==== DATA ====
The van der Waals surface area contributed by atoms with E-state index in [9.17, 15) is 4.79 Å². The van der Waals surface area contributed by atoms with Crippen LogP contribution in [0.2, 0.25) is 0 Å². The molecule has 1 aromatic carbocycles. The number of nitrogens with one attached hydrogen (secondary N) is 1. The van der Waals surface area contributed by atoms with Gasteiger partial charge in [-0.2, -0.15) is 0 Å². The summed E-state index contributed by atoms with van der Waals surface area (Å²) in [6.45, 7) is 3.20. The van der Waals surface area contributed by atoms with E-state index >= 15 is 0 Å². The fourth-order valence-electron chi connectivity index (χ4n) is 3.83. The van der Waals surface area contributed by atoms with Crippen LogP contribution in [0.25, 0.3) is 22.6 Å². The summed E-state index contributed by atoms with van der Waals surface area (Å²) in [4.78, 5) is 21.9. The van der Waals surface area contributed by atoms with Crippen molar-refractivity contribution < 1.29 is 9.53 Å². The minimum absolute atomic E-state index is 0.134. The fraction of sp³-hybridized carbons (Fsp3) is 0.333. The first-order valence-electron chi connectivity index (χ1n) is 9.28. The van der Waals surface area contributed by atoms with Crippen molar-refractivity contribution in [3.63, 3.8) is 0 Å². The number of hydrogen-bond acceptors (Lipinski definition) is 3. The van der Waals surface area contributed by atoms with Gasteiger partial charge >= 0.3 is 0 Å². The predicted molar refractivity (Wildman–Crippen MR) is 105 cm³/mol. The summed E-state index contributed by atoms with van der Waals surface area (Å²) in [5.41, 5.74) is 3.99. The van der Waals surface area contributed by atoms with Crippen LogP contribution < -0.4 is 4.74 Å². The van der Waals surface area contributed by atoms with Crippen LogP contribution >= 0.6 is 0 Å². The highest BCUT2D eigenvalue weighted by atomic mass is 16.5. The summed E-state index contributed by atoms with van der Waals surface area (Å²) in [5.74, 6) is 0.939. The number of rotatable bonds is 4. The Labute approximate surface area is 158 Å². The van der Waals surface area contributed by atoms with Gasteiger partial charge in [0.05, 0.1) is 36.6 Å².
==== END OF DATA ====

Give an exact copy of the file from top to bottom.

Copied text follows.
The van der Waals surface area contributed by atoms with E-state index in [9.17, 15) is 4.79 Å². The van der Waals surface area contributed by atoms with Crippen LogP contribution in [0.2, 0.25) is 0 Å². The molecule has 1 aromatic carbocycles. The number of nitrogens with one attached hydrogen (secondary N) is 1. The van der Waals surface area contributed by atoms with Gasteiger partial charge in [-0.2, -0.15) is 0 Å². The summed E-state index contributed by atoms with van der Waals surface area (Å²) in [6.45, 7) is 3.20. The van der Waals surface area contributed by atoms with E-state index >= 15 is 0 Å². The fourth-order valence-electron chi connectivity index (χ4n) is 3.83. The van der Waals surface area contributed by atoms with Crippen LogP contribution in [0.25, 0.3) is 22.6 Å². The summed E-state index contributed by atoms with van der Waals surface area (Å²) in [4.78, 5) is 21.9. The van der Waals surface area contributed by atoms with Crippen molar-refractivity contribution < 1.29 is 9.53 Å². The minimum absolute atomic E-state index is 0.134. The fraction of sp³-hybridized carbons (Fsp3) is 0.333. The first-order valence-electron chi connectivity index (χ1n) is 9.28. The van der Waals surface area contributed by atoms with Crippen molar-refractivity contribution in [3.63, 3.8) is 0 Å². The number of hydrogen-bond acceptors (Lipinski definition) is 3. The van der Waals surface area contributed by atoms with Gasteiger partial charge >= 0.3 is 0 Å². The predicted molar refractivity (Wildman–Crippen MR) is 105 cm³/mol. The summed E-state index contributed by atoms with van der Waals surface area (Å²) in [5.41, 5.74) is 3.99. The van der Waals surface area contributed by atoms with Crippen LogP contribution < -0.4 is 4.74 Å². The van der Waals surface area contributed by atoms with Crippen LogP contribution >= 0.6 is 0 Å². The highest BCUT2D eigenvalue weighted by atomic mass is 16.5. The summed E-state index contributed by atoms with van der Waals surface area (Å²) in [5.74, 6) is 0.939. The number of rotatable bonds is 4. The Labute approximate surface area is 158 Å². The van der Waals surface area contributed by atoms with Gasteiger partial charge in [0.05, 0.1) is 36.6 Å².